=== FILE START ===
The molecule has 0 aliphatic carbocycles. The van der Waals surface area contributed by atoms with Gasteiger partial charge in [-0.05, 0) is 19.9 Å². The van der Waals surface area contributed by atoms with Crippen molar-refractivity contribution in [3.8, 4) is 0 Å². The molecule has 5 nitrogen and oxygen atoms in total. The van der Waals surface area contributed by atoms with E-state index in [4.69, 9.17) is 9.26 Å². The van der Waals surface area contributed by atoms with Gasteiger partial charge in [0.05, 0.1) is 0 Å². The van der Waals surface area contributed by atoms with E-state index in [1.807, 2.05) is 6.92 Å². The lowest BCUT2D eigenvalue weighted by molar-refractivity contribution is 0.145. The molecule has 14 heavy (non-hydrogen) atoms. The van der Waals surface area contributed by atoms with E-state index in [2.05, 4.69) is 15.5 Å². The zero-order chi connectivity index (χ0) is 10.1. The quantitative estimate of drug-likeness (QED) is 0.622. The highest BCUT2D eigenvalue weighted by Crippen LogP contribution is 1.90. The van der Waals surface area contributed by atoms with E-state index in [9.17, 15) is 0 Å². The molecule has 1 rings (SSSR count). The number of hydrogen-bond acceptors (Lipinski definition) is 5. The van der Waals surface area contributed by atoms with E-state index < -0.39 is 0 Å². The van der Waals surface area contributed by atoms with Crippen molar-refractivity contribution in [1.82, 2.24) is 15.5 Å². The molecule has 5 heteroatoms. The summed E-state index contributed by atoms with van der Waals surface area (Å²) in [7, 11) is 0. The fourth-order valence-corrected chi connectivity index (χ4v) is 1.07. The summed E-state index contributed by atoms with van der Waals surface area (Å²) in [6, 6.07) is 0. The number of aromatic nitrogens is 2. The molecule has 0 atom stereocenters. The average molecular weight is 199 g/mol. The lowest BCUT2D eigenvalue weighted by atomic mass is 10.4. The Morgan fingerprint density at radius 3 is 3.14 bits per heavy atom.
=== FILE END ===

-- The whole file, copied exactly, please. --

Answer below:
The molecule has 0 aliphatic carbocycles. The van der Waals surface area contributed by atoms with Gasteiger partial charge in [-0.05, 0) is 19.9 Å². The van der Waals surface area contributed by atoms with Crippen molar-refractivity contribution in [3.8, 4) is 0 Å². The molecule has 5 nitrogen and oxygen atoms in total. The van der Waals surface area contributed by atoms with E-state index in [4.69, 9.17) is 9.26 Å². The van der Waals surface area contributed by atoms with Gasteiger partial charge in [0.05, 0.1) is 0 Å². The van der Waals surface area contributed by atoms with E-state index in [1.807, 2.05) is 6.92 Å². The lowest BCUT2D eigenvalue weighted by molar-refractivity contribution is 0.145. The molecule has 14 heavy (non-hydrogen) atoms. The van der Waals surface area contributed by atoms with E-state index in [2.05, 4.69) is 15.5 Å². The zero-order chi connectivity index (χ0) is 10.1. The quantitative estimate of drug-likeness (QED) is 0.622. The highest BCUT2D eigenvalue weighted by Crippen LogP contribution is 1.90. The van der Waals surface area contributed by atoms with E-state index in [9.17, 15) is 0 Å². The molecule has 1 rings (SSSR count). The number of hydrogen-bond acceptors (Lipinski definition) is 5. The van der Waals surface area contributed by atoms with E-state index < -0.39 is 0 Å². The van der Waals surface area contributed by atoms with Crippen molar-refractivity contribution in [1.82, 2.24) is 15.5 Å². The molecule has 5 heteroatoms. The summed E-state index contributed by atoms with van der Waals surface area (Å²) in [7, 11) is 0. The fourth-order valence-corrected chi connectivity index (χ4v) is 1.07. The summed E-state index contributed by atoms with van der Waals surface area (Å²) in [6, 6.07) is 0. The number of aromatic nitrogens is 2. The molecule has 0 atom stereocenters. The average molecular weight is 199 g/mol. The lowest BCUT2D eigenvalue weighted by atomic mass is 10.4. The Morgan fingerprint density at radius 3 is 3.14 bits per heavy atom.